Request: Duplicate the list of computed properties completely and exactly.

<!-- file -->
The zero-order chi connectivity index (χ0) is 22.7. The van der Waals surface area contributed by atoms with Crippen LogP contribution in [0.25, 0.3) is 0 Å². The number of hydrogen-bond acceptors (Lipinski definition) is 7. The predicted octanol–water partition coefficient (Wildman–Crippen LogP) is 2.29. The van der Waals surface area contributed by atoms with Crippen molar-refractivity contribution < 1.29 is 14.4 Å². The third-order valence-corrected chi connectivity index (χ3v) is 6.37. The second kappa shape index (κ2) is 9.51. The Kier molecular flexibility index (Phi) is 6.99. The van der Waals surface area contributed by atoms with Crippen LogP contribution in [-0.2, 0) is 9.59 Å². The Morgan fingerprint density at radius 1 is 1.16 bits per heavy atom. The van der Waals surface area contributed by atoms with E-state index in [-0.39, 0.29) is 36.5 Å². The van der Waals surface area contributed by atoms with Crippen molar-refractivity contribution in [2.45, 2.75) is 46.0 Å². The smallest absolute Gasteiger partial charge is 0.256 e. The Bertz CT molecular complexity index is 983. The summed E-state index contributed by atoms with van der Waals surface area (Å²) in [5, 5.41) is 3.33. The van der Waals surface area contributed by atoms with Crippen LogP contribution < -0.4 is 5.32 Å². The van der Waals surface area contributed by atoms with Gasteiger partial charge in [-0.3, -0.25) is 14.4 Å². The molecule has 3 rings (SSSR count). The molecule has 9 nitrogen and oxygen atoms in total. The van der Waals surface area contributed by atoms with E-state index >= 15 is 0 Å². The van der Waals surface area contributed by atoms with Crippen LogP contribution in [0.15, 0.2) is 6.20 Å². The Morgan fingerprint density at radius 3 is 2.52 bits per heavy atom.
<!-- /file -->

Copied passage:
The zero-order chi connectivity index (χ0) is 22.7. The van der Waals surface area contributed by atoms with Crippen LogP contribution in [0.25, 0.3) is 0 Å². The number of hydrogen-bond acceptors (Lipinski definition) is 7. The predicted octanol–water partition coefficient (Wildman–Crippen LogP) is 2.29. The van der Waals surface area contributed by atoms with Crippen molar-refractivity contribution < 1.29 is 14.4 Å². The third-order valence-corrected chi connectivity index (χ3v) is 6.37. The second kappa shape index (κ2) is 9.51. The Kier molecular flexibility index (Phi) is 6.99. The van der Waals surface area contributed by atoms with Crippen LogP contribution in [-0.2, 0) is 9.59 Å². The Morgan fingerprint density at radius 1 is 1.16 bits per heavy atom. The van der Waals surface area contributed by atoms with E-state index in [-0.39, 0.29) is 36.5 Å². The van der Waals surface area contributed by atoms with Crippen molar-refractivity contribution in [2.45, 2.75) is 46.0 Å². The smallest absolute Gasteiger partial charge is 0.256 e. The Bertz CT molecular complexity index is 983. The summed E-state index contributed by atoms with van der Waals surface area (Å²) in [5, 5.41) is 3.33. The van der Waals surface area contributed by atoms with Crippen LogP contribution < -0.4 is 5.32 Å². The van der Waals surface area contributed by atoms with Gasteiger partial charge in [-0.3, -0.25) is 14.4 Å². The molecule has 3 rings (SSSR count). The molecule has 9 nitrogen and oxygen atoms in total. The van der Waals surface area contributed by atoms with E-state index >= 15 is 0 Å². The van der Waals surface area contributed by atoms with Crippen LogP contribution in [0.15, 0.2) is 6.20 Å². The Morgan fingerprint density at radius 3 is 2.52 bits per heavy atom.